Long Beach, NY: Ipe Boardwalk ‘Essentially Non-Combustible’

Long-Beach-BoardwalkThe following message was posted on the Long Beach, NY website after a series of devastating events involving their boardwalk. Their choice to rebuild using Ipe highlights the city’s interest in preventing future fires by choosing superior Ipe wood.

As you may have heard, a devastating fire destroyed the newly rebuilt boardwalk and businesses in the New Jersey communities of Seaside Heights and Seaside Park. We know well the heartbreak involved with the destruction of our beloved boardwalk by Superstorm Sandy, and we can certainly empathize with the residents of those two Jersey shore towns in their loss. Our hearts go out to them. With that said, the City of Long Beach would like to reassure our residents that the same fate is not likely for our almost-complete, brand new boardwalk. It has been determined that damage caused by Superstorm Sandy to the electrical system of the Seaside Heights/Seaside Park boardwalk was responsible for starting the fire. Since the new Long Beach boardwalk was totally redesigned and rebuilt from the ground up, it has an entirely new electrical system. The old electrical system, which suffered severe damage from seawater flooding, was removed and replaced.

Additionally, the Seaside Heights/Seaside Park boardwalk, just like the old Long Beach boardwalk, was constructed of Southern Yellow Pine. A building material’s flammability is measured is by its flame spread rating, which, according to the Louisiana State Fire Marshal, is determined by: “how far and how fast flames spread across the surface of the test sample. In this test, a sample of the material 20 inches wide and 25 feet long, is installed as ceiling of a test chamber, and exposed to a gas flame at one end. The resulting flame spread rating (FSR) is expressed as a number on a continuous scale where inorganic reinforced cement board is 0 and red oak is 100. The scale is divided into three classes. The most commonly used flame-spread classifications are: Class I or A, with a 0-25 FSR; Class II or B with a 26-75 FSR; and Class III or C with a 76-200 FSR. – (webpage http://sfm.dps.louisiana.gov/doc_flamespread.html).” According to the American Wood Association, Southern Yellow Pine has a flame spread rating of 130-195. Compare that with Ipe, the sustainable sourced Brazilian Hardwood used to construct the decking of the new Long Beach boardwalk, which has a flame spread rating of 0 for the 10 minute FSR test and 5 for the 30 minute FSR test. This puts the Ipe decking on the new boardwalk in Class A or I. Simply put, it’s essentially non-combustible.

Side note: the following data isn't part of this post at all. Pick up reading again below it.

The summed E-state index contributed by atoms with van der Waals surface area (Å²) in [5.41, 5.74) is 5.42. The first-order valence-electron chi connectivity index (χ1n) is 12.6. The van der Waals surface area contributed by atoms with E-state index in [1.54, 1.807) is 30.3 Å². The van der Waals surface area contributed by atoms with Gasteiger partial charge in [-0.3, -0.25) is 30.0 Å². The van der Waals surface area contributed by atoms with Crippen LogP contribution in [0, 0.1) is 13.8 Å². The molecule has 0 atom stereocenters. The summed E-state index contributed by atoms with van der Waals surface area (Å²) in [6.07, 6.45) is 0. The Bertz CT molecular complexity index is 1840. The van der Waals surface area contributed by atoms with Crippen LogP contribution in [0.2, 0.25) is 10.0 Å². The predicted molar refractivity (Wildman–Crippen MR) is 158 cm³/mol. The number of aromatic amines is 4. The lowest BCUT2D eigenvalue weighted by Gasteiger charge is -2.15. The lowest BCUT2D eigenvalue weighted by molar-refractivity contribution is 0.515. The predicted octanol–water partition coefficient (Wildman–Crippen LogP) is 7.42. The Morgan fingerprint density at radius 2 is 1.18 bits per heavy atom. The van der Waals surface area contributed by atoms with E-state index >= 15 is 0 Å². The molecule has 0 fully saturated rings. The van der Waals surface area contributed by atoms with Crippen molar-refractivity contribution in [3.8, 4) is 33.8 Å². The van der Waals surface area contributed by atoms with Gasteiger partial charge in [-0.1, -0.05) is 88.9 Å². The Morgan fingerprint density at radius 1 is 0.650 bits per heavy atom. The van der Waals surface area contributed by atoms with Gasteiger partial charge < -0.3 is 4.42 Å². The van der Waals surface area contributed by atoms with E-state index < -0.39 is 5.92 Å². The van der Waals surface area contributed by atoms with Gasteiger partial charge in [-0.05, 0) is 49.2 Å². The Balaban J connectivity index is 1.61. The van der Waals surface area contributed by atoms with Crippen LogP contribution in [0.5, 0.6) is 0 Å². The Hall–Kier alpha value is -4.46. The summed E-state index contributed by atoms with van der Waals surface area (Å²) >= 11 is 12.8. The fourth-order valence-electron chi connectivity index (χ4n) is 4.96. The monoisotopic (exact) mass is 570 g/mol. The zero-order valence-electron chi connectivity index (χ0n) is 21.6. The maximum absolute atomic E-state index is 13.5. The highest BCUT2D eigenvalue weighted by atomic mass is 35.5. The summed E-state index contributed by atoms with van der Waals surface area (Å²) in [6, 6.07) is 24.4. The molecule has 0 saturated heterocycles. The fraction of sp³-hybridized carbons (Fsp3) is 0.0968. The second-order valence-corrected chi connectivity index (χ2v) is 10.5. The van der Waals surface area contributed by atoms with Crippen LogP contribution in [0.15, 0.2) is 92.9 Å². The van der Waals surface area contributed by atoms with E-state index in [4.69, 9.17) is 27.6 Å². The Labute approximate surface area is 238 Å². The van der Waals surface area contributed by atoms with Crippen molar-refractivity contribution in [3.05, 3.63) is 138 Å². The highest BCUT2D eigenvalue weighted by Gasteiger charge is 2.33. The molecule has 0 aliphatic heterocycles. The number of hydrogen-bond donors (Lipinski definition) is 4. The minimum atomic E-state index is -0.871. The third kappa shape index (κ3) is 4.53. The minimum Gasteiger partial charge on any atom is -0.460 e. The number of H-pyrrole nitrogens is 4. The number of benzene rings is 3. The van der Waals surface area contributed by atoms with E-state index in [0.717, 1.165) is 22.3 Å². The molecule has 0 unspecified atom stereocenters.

When we see the video of the Seaside Heights/Seaside Park boardwalk on fire and pictures of the aftermath, we know the pain that those folks must feel, especially because they had just finished rebuilding it from the damage caused by Superstorm Sandy. This is why the City Council, and the hundreds of residents who came to the numerous public forums on rebuilding the boardwalk, and the thousands of people who responded to our online survey of what they wanted to see in the new boardwalk, insisted on not simply rebuilding what was originally there, but rebuilding stronger, smarter and safer. As unfortunate as the fire in Seaside Height/Seaside Park was, it is a pertinent reminder of why we must go the extra mile in how we rebuild and recover from Superstorm Sandy. Once again, our hearts go out to the victims of that terrible event, and we wish them the best on their recovery.